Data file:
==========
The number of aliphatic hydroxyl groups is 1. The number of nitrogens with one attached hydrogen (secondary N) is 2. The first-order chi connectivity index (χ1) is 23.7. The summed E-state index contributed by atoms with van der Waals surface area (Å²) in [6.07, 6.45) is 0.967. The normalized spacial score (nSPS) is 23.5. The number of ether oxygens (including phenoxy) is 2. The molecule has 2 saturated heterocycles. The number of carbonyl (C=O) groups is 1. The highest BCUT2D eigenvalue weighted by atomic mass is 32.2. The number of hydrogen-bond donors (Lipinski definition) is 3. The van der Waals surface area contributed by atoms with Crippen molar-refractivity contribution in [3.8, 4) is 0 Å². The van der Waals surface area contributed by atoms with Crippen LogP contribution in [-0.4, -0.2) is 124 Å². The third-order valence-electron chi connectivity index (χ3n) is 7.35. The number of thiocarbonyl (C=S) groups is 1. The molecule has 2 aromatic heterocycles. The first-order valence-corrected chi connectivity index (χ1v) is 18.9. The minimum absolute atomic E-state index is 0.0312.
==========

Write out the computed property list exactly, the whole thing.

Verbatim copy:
The number of aliphatic hydroxyl groups is 1. The number of nitrogens with one attached hydrogen (secondary N) is 2. The first-order chi connectivity index (χ1) is 23.7. The summed E-state index contributed by atoms with van der Waals surface area (Å²) in [6.07, 6.45) is 0.967. The normalized spacial score (nSPS) is 23.5. The number of ether oxygens (including phenoxy) is 2. The molecule has 2 saturated heterocycles. The number of carbonyl (C=O) groups is 1. The highest BCUT2D eigenvalue weighted by atomic mass is 32.2. The number of hydrogen-bond donors (Lipinski definition) is 3. The van der Waals surface area contributed by atoms with Crippen molar-refractivity contribution in [3.8, 4) is 0 Å². The van der Waals surface area contributed by atoms with Crippen LogP contribution in [-0.4, -0.2) is 124 Å². The third-order valence-electron chi connectivity index (χ3n) is 7.35. The number of thiocarbonyl (C=S) groups is 1. The molecule has 2 aromatic heterocycles. The first-order valence-corrected chi connectivity index (χ1v) is 18.9. The minimum absolute atomic E-state index is 0.0312.